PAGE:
Each knock affects the performance of your car. Be it a loss of steering control or damage to the differential, you’re going to have to be careful. What makes it all the better is that there is no form of rewind feature. If you roll your car you either restart the event (there are limited restarts, depending on your difficulty setting) or take the time penalty knock on the chin and continue the race. Where WRC 8 impresses immensely is with its new dynamic weather upgrades. Your race might start in the dry and end up dealing with a raging storm and some of the best puddle physics I have ever seen in a racing game. You might have experienced this is Forza Motorsport 7, but I believe these puddle physics are even better. Hit a puddle at the wrong angle or speed and your car will either aquaplane or see the force of the water pull your car to the left or right. Some puddles were so extreme that it completely spun my vehicle to face in the wrong direction. Therefore it’s a good idea to dodge any pool of water wherever possible. Overall the car handling feels really good. There isn’t a moment, other than those pesky puddles, where you feel out of control and it’s a good thing, as these stages are lengthy affairs.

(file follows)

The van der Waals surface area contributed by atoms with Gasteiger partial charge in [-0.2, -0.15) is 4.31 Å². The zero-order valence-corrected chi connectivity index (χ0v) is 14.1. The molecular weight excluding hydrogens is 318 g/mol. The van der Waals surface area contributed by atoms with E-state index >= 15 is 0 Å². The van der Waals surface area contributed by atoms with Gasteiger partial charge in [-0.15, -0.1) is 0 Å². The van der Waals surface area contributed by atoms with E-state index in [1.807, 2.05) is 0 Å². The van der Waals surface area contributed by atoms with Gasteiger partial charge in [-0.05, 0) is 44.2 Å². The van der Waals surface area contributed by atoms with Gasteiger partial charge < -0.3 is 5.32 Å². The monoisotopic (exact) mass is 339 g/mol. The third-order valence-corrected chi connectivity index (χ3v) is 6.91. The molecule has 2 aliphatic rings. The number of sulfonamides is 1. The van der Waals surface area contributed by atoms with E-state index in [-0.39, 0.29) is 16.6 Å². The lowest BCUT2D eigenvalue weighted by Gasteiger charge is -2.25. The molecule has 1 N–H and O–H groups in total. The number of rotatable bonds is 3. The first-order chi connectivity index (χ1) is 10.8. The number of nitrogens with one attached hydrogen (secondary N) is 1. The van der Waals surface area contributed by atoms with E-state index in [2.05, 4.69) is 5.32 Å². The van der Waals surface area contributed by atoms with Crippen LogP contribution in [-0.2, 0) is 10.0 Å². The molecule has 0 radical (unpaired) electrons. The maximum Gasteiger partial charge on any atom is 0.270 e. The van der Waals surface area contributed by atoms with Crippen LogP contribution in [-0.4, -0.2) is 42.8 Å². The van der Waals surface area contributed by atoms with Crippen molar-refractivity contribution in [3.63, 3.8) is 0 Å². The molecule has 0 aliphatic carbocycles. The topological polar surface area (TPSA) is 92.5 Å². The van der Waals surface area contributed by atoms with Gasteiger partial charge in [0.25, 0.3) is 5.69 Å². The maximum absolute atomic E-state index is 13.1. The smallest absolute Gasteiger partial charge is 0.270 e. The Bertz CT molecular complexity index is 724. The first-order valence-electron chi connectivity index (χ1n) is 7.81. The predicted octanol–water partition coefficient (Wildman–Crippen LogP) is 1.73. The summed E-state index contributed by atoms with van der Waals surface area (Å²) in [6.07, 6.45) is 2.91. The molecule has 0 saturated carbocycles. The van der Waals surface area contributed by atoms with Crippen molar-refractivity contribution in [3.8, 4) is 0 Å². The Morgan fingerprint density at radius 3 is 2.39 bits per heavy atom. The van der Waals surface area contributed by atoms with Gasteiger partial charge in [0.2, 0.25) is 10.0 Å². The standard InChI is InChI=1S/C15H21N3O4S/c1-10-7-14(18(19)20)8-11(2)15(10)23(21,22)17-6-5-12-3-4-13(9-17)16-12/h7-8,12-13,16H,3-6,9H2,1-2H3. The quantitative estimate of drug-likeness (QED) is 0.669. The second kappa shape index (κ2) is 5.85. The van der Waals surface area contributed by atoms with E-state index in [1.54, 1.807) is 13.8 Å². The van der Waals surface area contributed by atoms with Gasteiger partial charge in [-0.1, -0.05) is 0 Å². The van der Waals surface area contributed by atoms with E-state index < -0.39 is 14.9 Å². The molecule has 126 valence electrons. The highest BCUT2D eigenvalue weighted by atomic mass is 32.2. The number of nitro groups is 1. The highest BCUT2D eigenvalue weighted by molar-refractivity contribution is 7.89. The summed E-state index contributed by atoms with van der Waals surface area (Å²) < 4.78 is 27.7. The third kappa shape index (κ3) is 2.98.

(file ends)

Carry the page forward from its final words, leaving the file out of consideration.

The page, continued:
Once you move up to WRC 2 and WRC you’ll be dealing with everything this game can throw at you and seeing as it’s the officially licensed tracks, you’ll be racing on some stages that’ll last you over 12 minutes. Yes, a complete rally event will last you close to an hour. Due to the game being licensed you’ll also get to race as your favourite drivers in quick play mode, though in season mode you will again play as yourself but without all the frills and spills of managing a team and its crew. The online mode isn’t bustling with players, but you can at the very least play it offline in split-screen with a friend. There is a lot of content to sink your teeth into, but there is a reason it’s still eating the dust of its biggest rival.